Monetary Valuation of Protected Wild Animal Species as a Contingent Assessment in North Sulawesi, Indonesia
Yingli Huang (),
Jun Harbi and
Nathan James Roberts
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Jerry Mauri: Forestry Economics and Management College, Northeast Forestry University, No. 26 Hexing Road, Harbin 150040, China
Yingli Huang: Forestry Economics and Management College, Northeast Forestry University, No. 26 Hexing Road, Harbin 150040, China
Jun Harbi: Forestry Economics and Management College, Northeast Forestry University, No. 26 Hexing Road, Harbin 150040, China
Nathan James Roberts: College of Wildlife and Protected Area, Northeast Forestry University, No. 26 Hexing Road, Harbin 150040, China
Sustainability, 2022, vol. 14, issue 17, 1-17
Virtually every country has a problem with preserving protected wild animals, and some countries have their way of protecting animals through legal measures. Animals are a nation’s wealth, just as are forest timber and non-timber forest products. This asset has an economic value that is worth quantifying. Ecosystem assessment is becoming an increasingly crucial factor in determining how much the environment contributes to economic value. Such studies require additional monetary modeling and evaluation of non-market services. This research presents a willingness to pay (WTP) approach to calculate the value of protecting wild animal species. The study area was in North Sulawesi, one of Indonesia’s provinces located at the northern tip of Sulawesi Island. The questionnaire format for collecting data was the dichotomous choice contingency assessment method (DCCVM), and the sample size was 428 respondents. Based on willingness to pay, we assessed the contingency of single bounded dichotomous choice (SBDC) by estimating each protected animal’s average (mean) value in three classes, namely mammals, birds, and reptiles. The mean result of the monetary assessment of protected mammal species was IDR 1,801,870 (USD 124.27), IDR 836,670 (USD 57.70) for protected bird species, and IDR 819,700 (USD 56.53) for protected reptiles. Any loss in wild animals incurs a natural resource debt burden for future generations to repay, just as does forest loss. If we do not want to leave the forest empty for our future generations, we must continue implementing nature conservation measures, including the protection and restoration of wild animals.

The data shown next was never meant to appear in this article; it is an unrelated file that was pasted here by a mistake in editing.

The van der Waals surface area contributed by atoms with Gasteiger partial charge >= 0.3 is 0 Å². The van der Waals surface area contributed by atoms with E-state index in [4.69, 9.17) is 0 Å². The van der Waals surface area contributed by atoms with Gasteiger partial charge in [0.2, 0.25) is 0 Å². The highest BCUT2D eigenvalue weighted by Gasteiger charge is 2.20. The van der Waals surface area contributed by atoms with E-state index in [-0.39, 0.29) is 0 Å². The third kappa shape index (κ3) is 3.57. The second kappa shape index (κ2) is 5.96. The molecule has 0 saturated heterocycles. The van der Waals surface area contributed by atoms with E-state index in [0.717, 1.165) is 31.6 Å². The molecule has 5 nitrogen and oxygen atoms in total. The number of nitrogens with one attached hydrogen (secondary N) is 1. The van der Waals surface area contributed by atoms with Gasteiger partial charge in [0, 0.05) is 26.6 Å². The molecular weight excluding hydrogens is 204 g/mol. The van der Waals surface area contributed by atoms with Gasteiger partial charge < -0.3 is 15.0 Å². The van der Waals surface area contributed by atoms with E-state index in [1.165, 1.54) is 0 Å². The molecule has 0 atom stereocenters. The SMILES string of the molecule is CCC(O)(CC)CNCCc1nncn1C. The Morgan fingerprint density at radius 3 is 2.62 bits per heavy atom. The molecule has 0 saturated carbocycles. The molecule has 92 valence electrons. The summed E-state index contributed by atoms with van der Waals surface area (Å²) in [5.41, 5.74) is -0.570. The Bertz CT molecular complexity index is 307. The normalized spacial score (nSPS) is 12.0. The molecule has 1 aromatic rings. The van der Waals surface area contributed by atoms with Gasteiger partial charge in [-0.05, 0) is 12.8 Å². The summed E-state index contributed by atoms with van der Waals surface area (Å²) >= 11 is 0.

Keywords: protected animals; monetary valuation; contingent valuation; ecosystem assessment; forest accounting (search for similar items in EconPapers)
JEL-codes: O13 Q Q0 Q2 Q3 Q5 Q56 (search for similar items in EconPapers)
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Persistent link: https://EconPapers.repec.org/RePEc:gam:jsusta:v:14:y:2022:i:17:p:10692-:d:899525
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